In one of these shops, in Boulogne-Billancourt (Hauts-de-Seine), an affluent suburb to the west of Paris, the labels will however show prices rising by “5 to 10%, from 2023”. You will then have to pay 1.45 euros for a traditional organic baguette, compared to 1.40 today.

Two baguettes stuck under his arm, a customer of the bakery – who wished to remain anonymous – assures that he will come even if the prices increase.

“In the supermarket, you see products that have increased by two or even three euros… So five cents is not much,” said this man in his fifties.

For the boss of this trendy bakery, whose interior is adorned with a large wooden chandelier evoking the roots of a tree, the situation became “difficult to bear” several months ago.

With inflation, which rose sharply in the summer of 2021, before taking on new proportions from the start of the war in Ukraine in February, costs exploded and “margins melted”: wheat flour, yeast, sugar… “Everything has increased considerably”, laments Mr. Trotot.

Although it began to fall this summer, the price of wheat almost doubled between February and May due in particular to the fall in Ukrainian exports. “The millers have passed on part of the explosion in these costs to flour, which is much more expensive than before. And the jump is even stronger for organic products”, indicates Emmanuel Trotot.

As for the yeast, essential for making bread, “it’s not that it has doubled … It’s that it has tripled!” Plague Ahmed Hadana, manager of the Boulogne-Billancourt bakery, which says “waging a battle against its suppliers” to try to lower prices.

To these increases must be added those in the price of eggs or butter, which the bakery orders in large quantities to produce the pies, flans and various pastries that adorn the window.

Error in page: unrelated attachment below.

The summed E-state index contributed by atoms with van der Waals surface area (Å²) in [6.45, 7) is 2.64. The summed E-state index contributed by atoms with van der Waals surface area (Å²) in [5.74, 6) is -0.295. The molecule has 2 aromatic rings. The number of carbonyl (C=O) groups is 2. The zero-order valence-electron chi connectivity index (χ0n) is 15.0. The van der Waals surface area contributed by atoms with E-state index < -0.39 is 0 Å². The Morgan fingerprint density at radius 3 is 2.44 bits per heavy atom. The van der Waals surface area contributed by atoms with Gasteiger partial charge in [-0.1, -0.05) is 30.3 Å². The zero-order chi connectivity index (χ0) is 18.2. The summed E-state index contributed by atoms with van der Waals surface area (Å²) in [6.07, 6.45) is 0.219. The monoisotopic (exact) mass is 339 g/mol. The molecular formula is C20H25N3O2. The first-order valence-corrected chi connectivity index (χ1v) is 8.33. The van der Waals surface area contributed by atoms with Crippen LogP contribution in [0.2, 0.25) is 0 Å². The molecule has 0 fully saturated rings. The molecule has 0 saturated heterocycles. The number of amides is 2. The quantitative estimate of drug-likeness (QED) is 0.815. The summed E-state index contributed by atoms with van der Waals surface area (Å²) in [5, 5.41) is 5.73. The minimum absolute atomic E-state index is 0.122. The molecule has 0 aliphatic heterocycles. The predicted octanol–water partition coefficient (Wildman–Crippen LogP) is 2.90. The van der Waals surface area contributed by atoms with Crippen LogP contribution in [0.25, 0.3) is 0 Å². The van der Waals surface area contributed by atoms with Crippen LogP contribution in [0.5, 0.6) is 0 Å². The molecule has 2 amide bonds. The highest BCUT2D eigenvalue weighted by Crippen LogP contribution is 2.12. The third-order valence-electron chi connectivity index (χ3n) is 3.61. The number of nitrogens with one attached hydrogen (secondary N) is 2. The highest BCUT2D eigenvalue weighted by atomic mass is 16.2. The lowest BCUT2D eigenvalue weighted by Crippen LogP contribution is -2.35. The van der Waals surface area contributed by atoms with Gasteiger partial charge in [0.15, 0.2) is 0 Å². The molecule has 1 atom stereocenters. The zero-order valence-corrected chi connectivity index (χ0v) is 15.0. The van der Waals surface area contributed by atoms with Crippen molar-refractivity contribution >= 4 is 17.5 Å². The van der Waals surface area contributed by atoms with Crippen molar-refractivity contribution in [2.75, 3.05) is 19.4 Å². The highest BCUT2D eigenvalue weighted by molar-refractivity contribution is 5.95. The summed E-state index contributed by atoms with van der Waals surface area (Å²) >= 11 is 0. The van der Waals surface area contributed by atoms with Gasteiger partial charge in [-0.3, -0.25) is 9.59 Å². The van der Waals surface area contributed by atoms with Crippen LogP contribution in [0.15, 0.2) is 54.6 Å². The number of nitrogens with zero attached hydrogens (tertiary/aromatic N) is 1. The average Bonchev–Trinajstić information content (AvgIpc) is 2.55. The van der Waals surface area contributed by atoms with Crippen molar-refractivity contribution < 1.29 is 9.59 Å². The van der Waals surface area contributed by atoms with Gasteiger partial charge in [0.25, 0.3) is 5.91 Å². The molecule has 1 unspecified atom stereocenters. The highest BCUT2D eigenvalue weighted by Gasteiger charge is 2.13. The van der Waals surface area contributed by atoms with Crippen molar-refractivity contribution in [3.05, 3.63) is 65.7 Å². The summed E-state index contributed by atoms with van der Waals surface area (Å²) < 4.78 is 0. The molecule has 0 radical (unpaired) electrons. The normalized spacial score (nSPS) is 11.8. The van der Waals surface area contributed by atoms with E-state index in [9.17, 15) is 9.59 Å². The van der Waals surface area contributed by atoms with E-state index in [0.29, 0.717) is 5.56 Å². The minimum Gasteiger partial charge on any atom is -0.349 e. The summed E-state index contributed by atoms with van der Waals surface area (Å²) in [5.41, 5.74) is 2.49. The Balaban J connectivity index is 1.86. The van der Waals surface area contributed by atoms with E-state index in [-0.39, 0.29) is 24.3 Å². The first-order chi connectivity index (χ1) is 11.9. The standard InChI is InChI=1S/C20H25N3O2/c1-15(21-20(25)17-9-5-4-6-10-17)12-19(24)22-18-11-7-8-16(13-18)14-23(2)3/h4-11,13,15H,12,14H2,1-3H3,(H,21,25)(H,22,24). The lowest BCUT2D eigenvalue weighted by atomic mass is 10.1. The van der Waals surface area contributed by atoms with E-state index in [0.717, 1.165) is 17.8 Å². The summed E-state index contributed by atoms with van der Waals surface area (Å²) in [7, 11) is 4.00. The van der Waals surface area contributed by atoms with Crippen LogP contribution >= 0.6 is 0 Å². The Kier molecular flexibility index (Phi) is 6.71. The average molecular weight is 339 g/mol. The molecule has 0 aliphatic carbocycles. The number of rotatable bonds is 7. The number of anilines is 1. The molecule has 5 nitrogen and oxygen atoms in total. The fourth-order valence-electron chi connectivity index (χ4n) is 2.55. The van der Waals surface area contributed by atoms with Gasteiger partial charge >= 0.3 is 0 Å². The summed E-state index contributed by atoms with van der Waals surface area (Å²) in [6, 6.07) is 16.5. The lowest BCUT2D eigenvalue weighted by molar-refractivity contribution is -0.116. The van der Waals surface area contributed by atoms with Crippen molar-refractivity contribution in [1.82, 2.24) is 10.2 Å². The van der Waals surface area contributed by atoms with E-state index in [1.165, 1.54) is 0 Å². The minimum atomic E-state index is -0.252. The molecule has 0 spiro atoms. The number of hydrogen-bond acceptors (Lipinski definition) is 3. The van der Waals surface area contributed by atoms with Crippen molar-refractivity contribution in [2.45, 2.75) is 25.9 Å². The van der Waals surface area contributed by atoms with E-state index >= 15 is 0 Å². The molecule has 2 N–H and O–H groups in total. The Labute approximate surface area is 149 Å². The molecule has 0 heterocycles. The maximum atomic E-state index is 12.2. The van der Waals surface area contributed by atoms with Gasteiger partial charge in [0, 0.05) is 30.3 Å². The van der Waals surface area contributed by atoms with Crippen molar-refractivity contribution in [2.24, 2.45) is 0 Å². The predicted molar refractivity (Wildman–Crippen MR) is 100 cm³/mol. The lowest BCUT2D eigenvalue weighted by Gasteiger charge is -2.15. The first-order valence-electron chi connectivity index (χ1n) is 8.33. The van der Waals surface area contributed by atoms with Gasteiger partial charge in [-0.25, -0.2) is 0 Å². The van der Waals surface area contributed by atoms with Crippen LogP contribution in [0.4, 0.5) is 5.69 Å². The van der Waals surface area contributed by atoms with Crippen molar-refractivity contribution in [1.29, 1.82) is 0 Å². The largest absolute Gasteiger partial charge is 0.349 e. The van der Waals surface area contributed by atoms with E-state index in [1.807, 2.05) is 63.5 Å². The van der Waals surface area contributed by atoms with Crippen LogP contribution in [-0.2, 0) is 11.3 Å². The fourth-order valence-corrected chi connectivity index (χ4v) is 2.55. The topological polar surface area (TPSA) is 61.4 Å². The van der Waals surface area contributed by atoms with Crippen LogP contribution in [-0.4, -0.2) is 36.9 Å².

– “A precarious balance” –

The energy bill for this business has also swelled by around “5 to 15%” in one year, which represents “several hundred euros” to pay more every month. The bakery should benefit from the aid announced by the government at the end of October in the face of soaring energy costs.

These measures include in particular an “electricity shock absorber”, which must come into force on January 1, and provides that the State takes charge of part of the 2023 bill for medium, small and very small businesses. “These aids solve a very small part of the problem”, regrets Emmanuel Trotot, believing that the “public authorities must also promote craftsmanship more”.

For an organic bakery, the problem posed by inflation seems insoluble: in normal times, prices are already higher there than elsewhere because of the cost of ingredients and the labor required to manufacture the products.

“We are very embarrassed because the main criticism that our customers make of us are the prices”, testifies Mr. Trotot. “We are already more expensive than our competitors”.

Is he afraid that they will recover part of his clientele? “Of course,” he breathes.

“The absolute tragedy in this crisis is that it pushes craftsmen into the arms of industrialists,” he adds. To save on their purchases from suppliers and “maintain a precarious balance”, they are increasingly turning to large groups capable of supplying them at lower cost but with “average” quality ingredients.

Emmanuel Trotot assures him, he will continue in any case to “bet on naturalness, with fresh and certified organic products”, counting on “consumer confidence”.